Dan Wootton clashes with guest over unconscious bias in debate on diversity training: ‘I know I’m not transphobic’

Political editor Nigel Nelson twice asked Dan "how do you know" after Dan said he was "not guilty of unconscious bias"

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Dan Wootton has clashed with a guest over unconscious bias in a debate on diversity training.

It came after Suella Braverman declared a "war on woke witch trials", announcing that she had scrapped training schemes in her department in the wake of high-profile court cases centred on transgender and equality issues.

She was said to have been “absolutely furious” to find out that more than 1,000 of her employees, including 600 lawyers, had participated in some 1,900 hours of diversity courses.

Speaking following Ms Braverman’s comments on GB News' Dan Wootton Tonight, Sunday Mirror Political Editor Nigel Nelson said: “The whole point of having these kind of training sessions is to deal with the kind of conscious or unconscious bias that all of us can be guilty of, it’s not necessarily about race."

Dan Wootton and Nigel Nelson
Dan Wootton and Nigel Nelson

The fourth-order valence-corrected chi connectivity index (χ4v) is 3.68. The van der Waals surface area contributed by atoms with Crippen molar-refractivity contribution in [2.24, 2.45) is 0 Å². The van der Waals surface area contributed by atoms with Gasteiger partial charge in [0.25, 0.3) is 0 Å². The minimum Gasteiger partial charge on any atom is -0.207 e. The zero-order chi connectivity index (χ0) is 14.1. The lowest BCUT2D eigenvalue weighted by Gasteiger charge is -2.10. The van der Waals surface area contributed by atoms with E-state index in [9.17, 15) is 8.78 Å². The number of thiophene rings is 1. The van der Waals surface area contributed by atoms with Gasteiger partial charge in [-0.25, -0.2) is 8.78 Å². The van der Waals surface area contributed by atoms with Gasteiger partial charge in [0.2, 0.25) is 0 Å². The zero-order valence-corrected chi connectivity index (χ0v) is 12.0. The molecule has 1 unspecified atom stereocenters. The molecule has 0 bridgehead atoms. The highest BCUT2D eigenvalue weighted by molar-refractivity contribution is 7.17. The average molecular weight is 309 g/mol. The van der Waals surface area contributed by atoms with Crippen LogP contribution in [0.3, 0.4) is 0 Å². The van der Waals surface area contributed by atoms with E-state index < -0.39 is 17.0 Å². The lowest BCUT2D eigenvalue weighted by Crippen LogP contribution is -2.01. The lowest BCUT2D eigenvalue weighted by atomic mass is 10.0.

Suella Braverman
Suella Braverman

Dan quickly hit back saying: “I’m not guilty of unconscious bias.”

To which Mr Nelson questioned: “How do you know?”

Dan again replied, saying: “I’m not.”

Ms Nelson continued to probe: “How do you know?”

Dan responded: “Because I know I’m not racist, I know I’m not transphobic, I know I’m not homophobic, I know I’m not sexist.”

Mr Nelson continued: “But how can you be certain of that?”

Dan replied: “Because I’m certain of that.”

Before Mr Nelson went on to say: “Allowing that, I’m not certain by the way.”

Dan then probed Mr Nelson by asking : “So you think you have some unconscious bias that you actually might be sexist, racist or homophobic.”

The political editor responded: “Oh yes, I don’t know what my unconscious bias might be because I’m unconscious of it.

“I know who I am and I hope I watch out for it, but the point basically is for the training is to make sure that you don’t go to interview somebody for a job for a promotion, for a place of university and then go and chose somebody who is exactly like them.”

Ms Braverman also told MailPlus: “Like the witch-finders of the Middle Ages, they don the outfit of the inquisitor and never tire of rooting out unbelievers.

“This does nothing to create solidarity and support but rather keeps emphasising difference, creating a sense of ‘other’ and pitting different groups against each other.”